Comment posted Launch of ‘Scotland Yes’ campaign contradictory, lacking information and out of touch by newsroom.
Our research is obviously more substantial – try reading Business Week, Forbes, El Mundo, New York Times, FT…
The problem is the apparent inability to think beyond cliche.
Yes – ‘launches’ are often as you describe. But these are product and event launches. Asking a country to consider independence is rather more substantial than a new coffee or the latest car or mobile phone app.
And even if the ‘product launch’ approach were an appropriate mode, why go for the standard recipe? We hear so much about Scottish creativity and innovation. Well, where was any of it in evidence yesterday? This tired old predictable froth could not have been more disappointing or more astray of what was needed.
Scotland, Europe and the world are on the brink of an economic crisis at a level none of us have previously experienced. The New York Times has just said of the eurozone: ‘it’s increasingly evident that we’ve been witnessing an institutional failure of monumental proportions’. (Read the article.It is the best summary analysis we have read of where we all are just now: http://www.nytimes.com/2012/05/27/business/economy/in-the-euro-zone-a-lethal-vacuum-economic-view.html)
This is no time to be wearing blinkers or offering the soporific distractions of yesterday’s launch.
Scotland would have seemed a very different, grown up and believable place had the ‘intelligence’ behind yesterday’s event understood the gravity of the moment and taken an entirely different approach to it. That this was not done can only suggest either that the necessary perspectives, position setting and hypotheses are not in place – or that there is a view that Scots wouldn’t understand them but will buy candy floss at the drop of a Jocky-hat. Either is unacceptable.
Yesterday’s mismatch of a cliched event to a very specific moment in time and the inability to rise to meet the profound challenges of this time in relation to Scottish independence could not have been a more damaging failure or more clearly illustrative of an ossified mindset. No ‘new’ Scotland can come of this – and there is no value at all in independence if we cannot renew ourselves.
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- Graeme: On the larger issue, the IMF has its own strategies which include keeping political power blocks onside. And all the G8 could say was that they all ‘wished’ to see Greece remain in the eurozone.
On the issue of infrastructural investment, it is naive in the extreme to imagine that independence will bring to Argyll (or to much of the west coast mainland north of Glasgow) the sort of investment you envisage – which would be a great game changer.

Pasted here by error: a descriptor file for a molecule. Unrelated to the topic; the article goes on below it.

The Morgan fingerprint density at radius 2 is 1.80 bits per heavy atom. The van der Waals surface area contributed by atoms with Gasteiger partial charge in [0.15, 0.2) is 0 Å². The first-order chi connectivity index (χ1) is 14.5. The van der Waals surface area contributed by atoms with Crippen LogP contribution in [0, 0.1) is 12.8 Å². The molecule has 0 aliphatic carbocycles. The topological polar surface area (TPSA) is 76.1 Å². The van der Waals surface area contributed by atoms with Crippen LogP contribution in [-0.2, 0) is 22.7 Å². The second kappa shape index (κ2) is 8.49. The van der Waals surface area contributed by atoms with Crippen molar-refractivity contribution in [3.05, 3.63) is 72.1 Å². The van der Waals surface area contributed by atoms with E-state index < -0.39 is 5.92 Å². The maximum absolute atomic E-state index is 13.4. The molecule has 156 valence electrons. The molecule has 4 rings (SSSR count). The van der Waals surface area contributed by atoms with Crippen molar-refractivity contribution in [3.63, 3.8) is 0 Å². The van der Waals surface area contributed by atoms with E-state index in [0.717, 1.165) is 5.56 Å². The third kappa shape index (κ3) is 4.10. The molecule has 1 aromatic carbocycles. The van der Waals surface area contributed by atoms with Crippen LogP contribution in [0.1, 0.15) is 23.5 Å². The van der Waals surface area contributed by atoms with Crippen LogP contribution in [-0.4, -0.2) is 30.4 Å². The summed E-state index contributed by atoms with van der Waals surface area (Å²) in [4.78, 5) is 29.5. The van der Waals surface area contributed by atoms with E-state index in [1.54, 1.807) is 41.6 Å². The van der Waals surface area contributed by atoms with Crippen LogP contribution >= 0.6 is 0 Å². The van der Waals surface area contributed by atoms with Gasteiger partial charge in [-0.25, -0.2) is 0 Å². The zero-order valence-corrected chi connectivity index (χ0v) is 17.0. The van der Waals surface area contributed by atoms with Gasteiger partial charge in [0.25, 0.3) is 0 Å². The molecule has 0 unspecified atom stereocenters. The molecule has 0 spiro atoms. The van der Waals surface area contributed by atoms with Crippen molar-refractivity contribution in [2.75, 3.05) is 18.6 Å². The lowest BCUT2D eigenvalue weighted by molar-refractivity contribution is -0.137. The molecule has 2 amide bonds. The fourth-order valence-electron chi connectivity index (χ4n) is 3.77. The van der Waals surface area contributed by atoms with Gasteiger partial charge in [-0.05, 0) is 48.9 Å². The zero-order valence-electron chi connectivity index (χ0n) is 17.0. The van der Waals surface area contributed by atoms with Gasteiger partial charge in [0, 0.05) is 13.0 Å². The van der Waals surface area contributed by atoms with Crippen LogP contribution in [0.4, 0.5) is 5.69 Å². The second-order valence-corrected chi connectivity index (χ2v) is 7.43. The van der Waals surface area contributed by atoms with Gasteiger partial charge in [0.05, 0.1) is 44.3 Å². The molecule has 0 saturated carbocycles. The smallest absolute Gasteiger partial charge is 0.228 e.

The devolved Scottish Government, which already has the powers to plan its own infrastructural investment and delivery, has virtually nothing for the west coast in its current future planning. There is not even a date for a permanent solution for the A83.
Independence would not necessarily bring much more money, it would bring the power to allocate our overall earned budget as we chose. But since the west coast is not a priority in the decision taking power already available, why would we suddenly become important in an independent Scotland?
- Dot – the situation analysis is the point.
Some who disagree with us on other issues may agree with us on this – and vice versa. Both changes of position are born of a partisan standpoint we work hard to avoid.
We genuinely call things as we see them, without fear or favour and we know that most folk find this confusing as they expect and understand the partisan.
We have to live with losing friends and gaining fleeting acquaintances as the cost of integrity.
Whether or not we are always ‘right’, we are always working to be honest, objective and evidenced in what we say. Never ignore the evidence. It’s all any of us have to hang on to.
- You talk of ‘a very wide gamut of alternative possibilities lying between collapse and fiscal union’.
This ‘very wide’ gamut amounts to one option – simply paying (even though we do not belong to the eurozone) to keep eurozone countries with heavy debt burdens afloat within a fiscal system that is structurally unable and will fail again. This would be weak and indefensibly costly short termism.
And the certitude to which you object is not opinion but the result of hard logic.
It may well be that the more stable economies, including Britain, simply decide to pay – very heavily, to avoid the crisis for the time being. However, predictably heavy internal resistance to such action in several states would probably prevent a fair degree of participation in this move. We would then be left with a situation where the states who did pay might as well have set fire to their contributions for all the impact they will have.